In men's tennis, the time to draw some conclusions after the first quarter seems appropriate. Of course, there is mostly about Roger Federer and his rejuvenating tennis display. But, amongst the youngest, Nick Kyrgios is the one who deserves some praises for his brand new approach. The outdoor swing on the American hardcourt is putting Nick Kyrgios in a positive light, a new slot where he never was before. This week, he is leading the Aussie pack in the Davis Cup rubber against the United States.

And the most thrilling part is that he's raising to the occasion. After the first day, Australia leads the United States by 2-0 having Kyrgios in the spotlight.

Kyrgios was too strong for John Isner

The best out of five matches rubber kicked off having Jordan Thompson against Jack Jock, the best ranked American player. Even so, the home crowd favorite Thompson dispatched Jock by three sets to one putting Australia in front. Kyrgios added an extra point for his country at the end of 3 sets against John Isner.

When two big servers are on a collision course the odds in favor for a tight match are rather high. The first set was the only one with breaks of serve on the both sides. Eventually, Kyrgios claimed the opener by 7-5. The next two sets went both to a tie-break where Kyrgios kept his nerves in the box outpacing Isner. After the Davis Cup chooses his winners of this particular stage, Kyrgios will set things in motion for the European clay court swing. It's a real challenge standing ahead as he must adjust his game to the slowest surface of all.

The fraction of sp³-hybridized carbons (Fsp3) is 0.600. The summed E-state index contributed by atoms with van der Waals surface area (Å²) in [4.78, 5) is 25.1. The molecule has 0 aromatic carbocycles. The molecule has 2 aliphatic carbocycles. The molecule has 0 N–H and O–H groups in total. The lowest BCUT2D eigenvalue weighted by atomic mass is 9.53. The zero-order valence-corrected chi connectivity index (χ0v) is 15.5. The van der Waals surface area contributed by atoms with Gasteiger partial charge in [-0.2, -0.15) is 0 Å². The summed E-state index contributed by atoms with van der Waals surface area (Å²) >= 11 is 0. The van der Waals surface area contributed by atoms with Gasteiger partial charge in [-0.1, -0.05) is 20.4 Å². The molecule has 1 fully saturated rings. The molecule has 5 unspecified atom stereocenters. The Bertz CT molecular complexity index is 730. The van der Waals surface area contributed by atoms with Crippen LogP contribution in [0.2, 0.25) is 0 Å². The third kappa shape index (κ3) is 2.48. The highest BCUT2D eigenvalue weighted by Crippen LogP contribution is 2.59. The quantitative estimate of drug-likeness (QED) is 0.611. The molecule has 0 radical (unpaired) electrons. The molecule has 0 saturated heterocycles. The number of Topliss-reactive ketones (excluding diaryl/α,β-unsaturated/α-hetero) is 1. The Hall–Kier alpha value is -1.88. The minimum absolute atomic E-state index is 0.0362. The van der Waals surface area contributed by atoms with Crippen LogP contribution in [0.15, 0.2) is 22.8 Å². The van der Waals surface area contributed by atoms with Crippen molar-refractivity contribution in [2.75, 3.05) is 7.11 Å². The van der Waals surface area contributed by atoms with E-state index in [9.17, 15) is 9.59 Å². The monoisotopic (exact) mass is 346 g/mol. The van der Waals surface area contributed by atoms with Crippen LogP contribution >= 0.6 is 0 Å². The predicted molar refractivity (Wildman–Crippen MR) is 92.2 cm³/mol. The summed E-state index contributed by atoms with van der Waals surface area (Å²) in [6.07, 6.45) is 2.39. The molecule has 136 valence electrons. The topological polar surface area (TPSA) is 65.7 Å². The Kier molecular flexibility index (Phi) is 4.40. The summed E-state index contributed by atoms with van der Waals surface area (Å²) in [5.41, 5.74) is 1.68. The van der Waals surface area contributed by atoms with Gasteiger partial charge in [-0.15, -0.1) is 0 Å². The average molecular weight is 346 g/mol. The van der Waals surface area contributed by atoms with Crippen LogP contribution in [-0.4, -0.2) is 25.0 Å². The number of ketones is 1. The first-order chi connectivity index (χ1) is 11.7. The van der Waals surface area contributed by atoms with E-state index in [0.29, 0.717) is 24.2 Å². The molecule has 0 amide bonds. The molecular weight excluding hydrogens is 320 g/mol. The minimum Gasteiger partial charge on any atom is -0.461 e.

Clay court means a 100% commitment level

Unlike outdoor hard or grass where a big server like Kyrgios can easily rely on his ability to generate power from his racket head, the clay court requires a deeper approach in order to hit through the opponent's defensive. Clay is about a certain level of cleverness and endurance and how a player can find a proper balance between his skills. Perhaps that's the reason of having an extended clay swing with so many big tournaments included. There are three Masters 1000 events and a Grand Slam out there in the field.

Ranked 16th in the world, Kyrgios is definitely in a position that might allow high to grow bigger and stronger this year.

His long-expected clash with Federer in Miami's semifinal might have been just the beginning of a new rivalry in men's tennis, and it'll go down as one of the best matches of the season. Despite all those dark sides of his personality, the 21-year-old Aussie remains the leading violin of the new generation.

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